YIVO, the New York-based Institute for Jewish Research, is widely known as the go-to organisation for anything you needed to know about the Holocaust — after Yad Vashem in Israel, it holds the second largest collection of Holocaust-related material in the world.
So it is unusual, to say the least, for YIVO to be hosting a webinar series over the next three months, in which historians will examine the origins and ideology of Hamas, the terrorist organisation which struck Israel in October 2023.
But as YIVO’s chief executive Jonathan Brent explained: “These are not normal times”. As the October 7 tragedy unfolded, Brent said, he was struck by the “Venn diagram” between antisemitic Nazi propaganda “which poured into the Arab world via the Mufti of Jerusalem” during the Holocaust, and the discovery, by IDF forces late last year, of an Arabic translation of Hitler’s Mein Kampf in a Gaza kindergarten.
For Brent there were echoes of what became known as the “Red/Brown Alliance” in the 1990s — “the coming together of the Communist Left with the reactionary, Nazi-influenced Right. What was particularly startling to me was that this ‘Red-Brown’ confluence had come together in antisemitism directed at Israel, as a consequence of its striking back at Hamas”.
He said that “Nazi antisemitism” had been “kept alive in the ideology of Hamas. It has burst forth on October 7 with one important addition. It isn’t simply that Jews deserve to be exterminated. It is that Zionism equals racism, and imperialism — and that comes directly from the Soviet Union. So there is this horrible confluence of Nazi and Soviet propaganda with Islamist thought.”
Historian Jeffrey Herf, who has curated the YIVO Hamas webinars, said: “As shocking and awful as the Hamas attack of October 7 on Israelis was, it was not a surprise for those of us who have examined the Jew-hatred at the core of Hamas’s ideology.
“It is a set of ideas that combined a distinctly Islamist interpretation of Islam that took shape in the 1930s and 1940s, survived in the Muslim Brotherhood after World War II, and persisted in the formation of Hamas in 1988. One aim of these webinars is to present the work of scholars who have examined that ideological background and its consequences.”
He hoped, he said, that the webinars — whose contributors include historians Benny Morris and Matthias Küntzel as well as Britain’s own David Hirsh — would encourage people to go back to original sources, such as the 1988 Hamas Charter, in order to focus clearly on the evidence. “People should be willing to read the material which challenges the anti-Zionist narrative”, Herf said, “we’re trying to open up some minds”.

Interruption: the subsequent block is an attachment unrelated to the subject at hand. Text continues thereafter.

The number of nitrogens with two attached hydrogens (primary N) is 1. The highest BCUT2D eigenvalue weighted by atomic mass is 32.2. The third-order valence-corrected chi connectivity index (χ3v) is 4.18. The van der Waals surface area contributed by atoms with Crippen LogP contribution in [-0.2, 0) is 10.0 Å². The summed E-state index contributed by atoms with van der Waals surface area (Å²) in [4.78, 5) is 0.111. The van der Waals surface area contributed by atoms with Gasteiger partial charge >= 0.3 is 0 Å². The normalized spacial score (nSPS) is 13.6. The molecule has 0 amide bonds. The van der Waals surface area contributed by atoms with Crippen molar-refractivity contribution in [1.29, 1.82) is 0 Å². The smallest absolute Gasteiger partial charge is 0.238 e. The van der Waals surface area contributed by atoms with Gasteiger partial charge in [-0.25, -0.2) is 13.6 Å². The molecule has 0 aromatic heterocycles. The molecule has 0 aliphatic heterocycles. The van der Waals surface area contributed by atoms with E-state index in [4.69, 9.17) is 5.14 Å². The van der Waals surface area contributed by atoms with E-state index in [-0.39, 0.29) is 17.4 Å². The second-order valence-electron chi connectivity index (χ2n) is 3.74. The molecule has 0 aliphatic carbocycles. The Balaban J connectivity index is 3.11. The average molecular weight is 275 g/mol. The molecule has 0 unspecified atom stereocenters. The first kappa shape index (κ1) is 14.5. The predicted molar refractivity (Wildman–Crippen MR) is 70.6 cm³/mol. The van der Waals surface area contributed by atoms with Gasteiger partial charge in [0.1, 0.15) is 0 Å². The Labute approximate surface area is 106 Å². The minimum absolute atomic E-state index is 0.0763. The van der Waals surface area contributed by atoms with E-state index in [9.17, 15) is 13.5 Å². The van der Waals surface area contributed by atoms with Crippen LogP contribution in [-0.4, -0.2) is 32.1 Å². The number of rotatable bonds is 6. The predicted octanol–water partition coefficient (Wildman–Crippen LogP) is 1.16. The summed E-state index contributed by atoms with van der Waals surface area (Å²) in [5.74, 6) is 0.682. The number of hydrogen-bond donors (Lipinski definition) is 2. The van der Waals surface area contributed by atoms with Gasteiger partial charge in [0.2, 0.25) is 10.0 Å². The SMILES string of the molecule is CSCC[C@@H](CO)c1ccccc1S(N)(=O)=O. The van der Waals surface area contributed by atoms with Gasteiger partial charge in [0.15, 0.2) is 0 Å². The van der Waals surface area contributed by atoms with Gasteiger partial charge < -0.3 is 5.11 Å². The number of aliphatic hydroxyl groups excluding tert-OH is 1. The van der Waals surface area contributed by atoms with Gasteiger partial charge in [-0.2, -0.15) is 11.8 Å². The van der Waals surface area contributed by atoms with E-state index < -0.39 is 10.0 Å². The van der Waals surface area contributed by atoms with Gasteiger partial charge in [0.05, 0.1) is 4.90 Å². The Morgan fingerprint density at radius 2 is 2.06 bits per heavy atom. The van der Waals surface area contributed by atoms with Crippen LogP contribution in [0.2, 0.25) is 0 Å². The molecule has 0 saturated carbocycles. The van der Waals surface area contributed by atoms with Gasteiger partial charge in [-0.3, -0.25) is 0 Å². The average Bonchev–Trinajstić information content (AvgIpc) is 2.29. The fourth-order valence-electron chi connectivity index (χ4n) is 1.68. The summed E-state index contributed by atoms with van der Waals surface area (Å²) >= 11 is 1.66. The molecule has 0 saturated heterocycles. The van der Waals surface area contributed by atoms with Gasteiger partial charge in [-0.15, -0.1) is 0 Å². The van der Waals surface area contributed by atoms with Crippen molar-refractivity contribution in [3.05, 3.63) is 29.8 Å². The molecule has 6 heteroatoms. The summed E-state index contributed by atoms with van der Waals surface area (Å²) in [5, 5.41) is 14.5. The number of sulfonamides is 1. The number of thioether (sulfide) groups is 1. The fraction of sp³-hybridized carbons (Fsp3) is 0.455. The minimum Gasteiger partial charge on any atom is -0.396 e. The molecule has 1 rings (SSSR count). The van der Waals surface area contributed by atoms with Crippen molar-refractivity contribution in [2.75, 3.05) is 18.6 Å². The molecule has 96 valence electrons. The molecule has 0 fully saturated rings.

Brent said that the programmes were neither “pro-Zionist nor anti-Zionist”; but he observed that those people who had strongly criticised YIVO for hosting the webinars, “with their really (usually) sincere dismay at us for taking this on, are unfortunately thinking of labels and pigeonholes [whereby] any kind of criticism of the Palestinians, and they don’t really differentiate from Palestinians in the West Bank and Hamas, they view such criticisms as giving comfort to Trump and Islamophobia.” He said he hoped the webinars would “break down these completely arbitrary and artificial categories of thinking”.
The webinars begin on February 26 at 6pm UK time on a free Zoom link, with Jeffrey Herf and Matthias Küntzel discussing the origins of Hamas, the history of Islamic antisemitism, and its causal significance in the war of 1947-1948.
On March 25, Herf and Benny Morris look at Colonialism, Racism, and the Arab Israeli War of 1948, again at 8am UK time; while the third session, on April 16, looking at responses to October 7, will see Herf lead a panel of scholars — Meir Litvak, Norman Goda, Karin Stögner, and David Hirsh — who will explore responses to Hamas’s massacres and to Israel’s subsequent military response.
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